- posterized n – 1. North American slang derived from an action in the game of basketball in which the offensive player “dunks” over a defending player in a play that is spectacular enough to warrant reproduction in a printed poster 2. to be humbled, shamed, and exposed as an inferior athlete 3. a blog series on BDWPS.com that revisits various concert posters collected over the past ten years by contributor Android50
On first glance, this poster for a SXSW show back in 2005 doesn’t seem worth discussing in my “Posterized” series. It’s really more of an advertisement for MTV2 than actually a poster promoting a concert. Most shows at SXSW are sponsored by someone (a record label, an online streaming outlet, a beverage company, a natural gas/fracking conglomerate) but rarely do the posters feature much about the sponsor other than a small watermark logo in one of the corners.
The second reason this poster doesn’t seem to deserve much attention is the fact I didn’t even go to any of the shows listed on the poster. They were all day parties, something I wasn’t even familiar with in those early days of SXSW.
No, this is far from the coolest concert poster I own, and no, I didn’t even attend these shows. But despite these two admissions, it’s still one of my favorites in the entire collection that adorns my walls because it reminds me of one of the best concerts I ever attended.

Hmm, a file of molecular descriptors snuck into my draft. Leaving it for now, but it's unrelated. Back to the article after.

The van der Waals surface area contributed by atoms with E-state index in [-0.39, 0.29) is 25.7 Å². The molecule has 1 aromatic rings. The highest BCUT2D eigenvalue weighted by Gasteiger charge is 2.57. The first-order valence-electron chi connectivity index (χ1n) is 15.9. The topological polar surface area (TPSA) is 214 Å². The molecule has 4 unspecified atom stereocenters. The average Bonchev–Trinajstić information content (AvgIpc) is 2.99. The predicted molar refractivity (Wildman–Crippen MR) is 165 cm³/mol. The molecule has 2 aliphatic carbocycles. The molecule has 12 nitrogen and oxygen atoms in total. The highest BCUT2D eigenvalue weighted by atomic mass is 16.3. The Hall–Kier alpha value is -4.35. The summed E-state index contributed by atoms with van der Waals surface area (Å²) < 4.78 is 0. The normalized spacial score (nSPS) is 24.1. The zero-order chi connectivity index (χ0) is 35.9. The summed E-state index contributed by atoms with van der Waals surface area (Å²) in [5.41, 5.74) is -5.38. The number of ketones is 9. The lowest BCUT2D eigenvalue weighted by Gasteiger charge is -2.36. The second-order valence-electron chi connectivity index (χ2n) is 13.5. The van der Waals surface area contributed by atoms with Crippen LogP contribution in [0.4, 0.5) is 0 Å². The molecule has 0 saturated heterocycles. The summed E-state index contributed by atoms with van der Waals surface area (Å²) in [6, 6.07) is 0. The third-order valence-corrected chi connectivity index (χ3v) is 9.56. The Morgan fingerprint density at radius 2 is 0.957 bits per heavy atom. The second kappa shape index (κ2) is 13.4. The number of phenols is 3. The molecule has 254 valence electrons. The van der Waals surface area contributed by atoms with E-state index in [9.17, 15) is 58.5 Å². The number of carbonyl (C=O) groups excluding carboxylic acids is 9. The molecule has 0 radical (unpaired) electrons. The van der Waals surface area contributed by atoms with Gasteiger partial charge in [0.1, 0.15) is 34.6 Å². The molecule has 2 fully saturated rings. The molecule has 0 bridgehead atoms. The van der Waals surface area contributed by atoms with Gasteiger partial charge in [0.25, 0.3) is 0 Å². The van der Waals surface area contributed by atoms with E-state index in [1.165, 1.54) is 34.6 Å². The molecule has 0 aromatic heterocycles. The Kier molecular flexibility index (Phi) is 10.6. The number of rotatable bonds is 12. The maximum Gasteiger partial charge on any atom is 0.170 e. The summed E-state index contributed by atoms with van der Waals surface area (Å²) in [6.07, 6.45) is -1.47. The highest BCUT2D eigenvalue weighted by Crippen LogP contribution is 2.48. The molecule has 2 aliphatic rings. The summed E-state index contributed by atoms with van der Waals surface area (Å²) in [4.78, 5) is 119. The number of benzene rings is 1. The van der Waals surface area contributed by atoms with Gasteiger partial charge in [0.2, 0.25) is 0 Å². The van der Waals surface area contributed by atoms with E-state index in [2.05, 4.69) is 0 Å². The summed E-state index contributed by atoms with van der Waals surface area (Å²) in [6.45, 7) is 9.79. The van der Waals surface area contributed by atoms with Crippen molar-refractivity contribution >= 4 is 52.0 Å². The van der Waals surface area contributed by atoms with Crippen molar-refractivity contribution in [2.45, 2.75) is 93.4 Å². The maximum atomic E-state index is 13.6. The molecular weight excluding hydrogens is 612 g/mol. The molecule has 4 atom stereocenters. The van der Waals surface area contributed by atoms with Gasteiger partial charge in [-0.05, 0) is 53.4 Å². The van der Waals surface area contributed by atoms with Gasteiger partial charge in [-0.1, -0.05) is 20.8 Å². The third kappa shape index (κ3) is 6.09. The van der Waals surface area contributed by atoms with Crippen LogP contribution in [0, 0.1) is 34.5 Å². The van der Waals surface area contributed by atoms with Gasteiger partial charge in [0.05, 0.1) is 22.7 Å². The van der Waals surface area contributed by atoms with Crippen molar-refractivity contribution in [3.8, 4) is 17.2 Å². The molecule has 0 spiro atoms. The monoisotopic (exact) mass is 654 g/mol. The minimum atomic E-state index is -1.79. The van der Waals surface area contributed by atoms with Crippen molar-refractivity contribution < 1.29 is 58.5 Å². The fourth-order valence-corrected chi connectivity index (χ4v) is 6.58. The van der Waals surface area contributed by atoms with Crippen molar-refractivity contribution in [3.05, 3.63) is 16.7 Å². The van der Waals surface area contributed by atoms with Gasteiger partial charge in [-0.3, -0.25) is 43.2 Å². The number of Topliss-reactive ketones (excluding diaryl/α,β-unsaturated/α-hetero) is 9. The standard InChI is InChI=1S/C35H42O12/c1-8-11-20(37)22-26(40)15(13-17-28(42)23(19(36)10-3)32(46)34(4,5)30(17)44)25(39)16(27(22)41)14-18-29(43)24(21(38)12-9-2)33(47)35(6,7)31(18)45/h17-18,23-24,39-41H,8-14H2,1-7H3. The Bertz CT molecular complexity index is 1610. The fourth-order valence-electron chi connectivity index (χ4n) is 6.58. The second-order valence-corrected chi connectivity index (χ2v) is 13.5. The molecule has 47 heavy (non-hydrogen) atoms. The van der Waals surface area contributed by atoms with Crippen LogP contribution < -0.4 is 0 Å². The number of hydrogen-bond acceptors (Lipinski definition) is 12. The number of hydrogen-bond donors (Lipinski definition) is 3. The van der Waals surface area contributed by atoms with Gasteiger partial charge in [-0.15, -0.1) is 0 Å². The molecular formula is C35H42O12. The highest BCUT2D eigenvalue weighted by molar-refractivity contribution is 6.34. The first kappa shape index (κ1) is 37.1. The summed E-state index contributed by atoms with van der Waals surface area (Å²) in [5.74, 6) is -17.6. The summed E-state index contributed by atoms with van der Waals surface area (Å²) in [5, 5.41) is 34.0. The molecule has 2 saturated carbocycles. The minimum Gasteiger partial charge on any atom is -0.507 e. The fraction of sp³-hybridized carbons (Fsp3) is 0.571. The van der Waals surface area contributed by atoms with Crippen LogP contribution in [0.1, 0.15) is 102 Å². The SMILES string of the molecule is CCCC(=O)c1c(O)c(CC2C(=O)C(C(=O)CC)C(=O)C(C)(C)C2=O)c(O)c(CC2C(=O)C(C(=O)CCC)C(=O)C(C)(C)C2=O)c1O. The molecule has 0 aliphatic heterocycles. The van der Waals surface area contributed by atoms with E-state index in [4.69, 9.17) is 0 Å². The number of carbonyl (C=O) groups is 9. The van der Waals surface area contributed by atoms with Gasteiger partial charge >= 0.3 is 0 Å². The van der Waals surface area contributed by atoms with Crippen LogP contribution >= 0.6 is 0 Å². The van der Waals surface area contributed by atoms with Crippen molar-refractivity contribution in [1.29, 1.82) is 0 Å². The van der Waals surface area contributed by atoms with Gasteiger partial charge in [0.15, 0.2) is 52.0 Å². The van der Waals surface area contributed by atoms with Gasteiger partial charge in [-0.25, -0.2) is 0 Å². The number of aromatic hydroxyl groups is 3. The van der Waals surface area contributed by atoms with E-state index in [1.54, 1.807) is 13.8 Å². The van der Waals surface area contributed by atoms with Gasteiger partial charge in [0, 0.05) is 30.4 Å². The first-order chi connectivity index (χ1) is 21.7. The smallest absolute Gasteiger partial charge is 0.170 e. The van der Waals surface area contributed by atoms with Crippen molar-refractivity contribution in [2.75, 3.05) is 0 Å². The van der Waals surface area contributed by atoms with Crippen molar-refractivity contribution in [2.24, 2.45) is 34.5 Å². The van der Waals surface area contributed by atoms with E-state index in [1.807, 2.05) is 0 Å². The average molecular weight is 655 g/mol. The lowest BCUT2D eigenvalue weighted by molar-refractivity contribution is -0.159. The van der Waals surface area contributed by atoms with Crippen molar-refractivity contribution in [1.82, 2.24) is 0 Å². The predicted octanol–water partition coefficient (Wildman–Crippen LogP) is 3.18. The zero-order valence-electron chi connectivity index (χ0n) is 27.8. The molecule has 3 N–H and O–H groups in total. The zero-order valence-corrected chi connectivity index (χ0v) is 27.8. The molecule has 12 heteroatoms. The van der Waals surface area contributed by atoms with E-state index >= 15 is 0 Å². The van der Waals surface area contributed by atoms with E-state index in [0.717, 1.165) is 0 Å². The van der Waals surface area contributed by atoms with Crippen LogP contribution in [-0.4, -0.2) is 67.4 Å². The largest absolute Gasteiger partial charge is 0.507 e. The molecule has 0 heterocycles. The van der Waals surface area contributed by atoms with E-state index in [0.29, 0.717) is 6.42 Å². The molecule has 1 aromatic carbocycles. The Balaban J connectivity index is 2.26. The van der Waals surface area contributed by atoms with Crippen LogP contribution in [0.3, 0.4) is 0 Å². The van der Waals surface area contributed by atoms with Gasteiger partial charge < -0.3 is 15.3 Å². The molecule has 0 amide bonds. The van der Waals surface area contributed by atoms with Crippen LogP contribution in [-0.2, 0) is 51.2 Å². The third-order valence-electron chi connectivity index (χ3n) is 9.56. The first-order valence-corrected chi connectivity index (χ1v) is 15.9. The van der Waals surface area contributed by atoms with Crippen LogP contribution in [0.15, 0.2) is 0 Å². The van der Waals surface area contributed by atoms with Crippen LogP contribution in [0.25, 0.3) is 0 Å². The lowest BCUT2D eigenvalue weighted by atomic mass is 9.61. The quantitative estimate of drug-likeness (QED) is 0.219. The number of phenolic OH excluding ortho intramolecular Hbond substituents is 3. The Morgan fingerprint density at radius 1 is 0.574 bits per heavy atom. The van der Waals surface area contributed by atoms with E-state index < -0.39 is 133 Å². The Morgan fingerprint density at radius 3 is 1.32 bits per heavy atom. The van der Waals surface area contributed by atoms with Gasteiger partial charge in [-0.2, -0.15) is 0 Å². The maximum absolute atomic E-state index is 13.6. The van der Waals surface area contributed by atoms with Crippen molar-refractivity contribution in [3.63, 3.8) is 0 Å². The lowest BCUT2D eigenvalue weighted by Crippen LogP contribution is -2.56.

In the past, Perfume Genius’s album covers have featured variations on images that convey fear, secrecy, and the forbidden. On 2010’s Learning, Mike Hadreas could be seen looking away while a hand is reaching in from off-screen to cover his mouth. On 2012’s Put Your Back N 2 It, Hadreas is joined by what resembles a polo team, and once again, his face is obscured, this time by a bloodied piece of cloth that also covers the boy sitting next to him. The images matched the common theme of silence and shame found on those first two albums.
So when I first saw the boisterous, in your face presentation on the cover of 2014’s Too Bright, I knew I was in for a drastic change from the established, introspective piano therapy of the past. Hadreas can be seen sitting upright, wearing a shimmery shirt covered in gold sequence. His face is no longer covered, and his expression is not one of fear, rather one of defiant intensity. Below his knitted brow, any icy cold stare off into the distance is revealed. This is no longer a man hiding from his past; instead, he’s ready to take it head-on.
In this episode we listen to new tracks from Ex Hex, Death From Above 1979, Willie Nelson, Goat, Shellac, and Jennifer Castle. I also discuss the new HBO series “Sonic Highways,” the documentary “Beware of Mr. Baker,” and take a look back at Bob Dylan’s legendary road trip in 1964. You can listen to the episode HERE or subscribe to the podcast on iTunes (search: BDWPS).
Ex Hex “Don’t Wanna Lose”
Death From Above 1979 “Right On, Frankenstein”
Willie Nelson “The Wall”
Goat “Hide From the Sun”
Jennifer Castle “Sailing Away”
Shellac “The People’s Microphone”
Fela Kuti & Ginger Baker “Let’s Start”
Bob Dylan “Chimes of Freedom”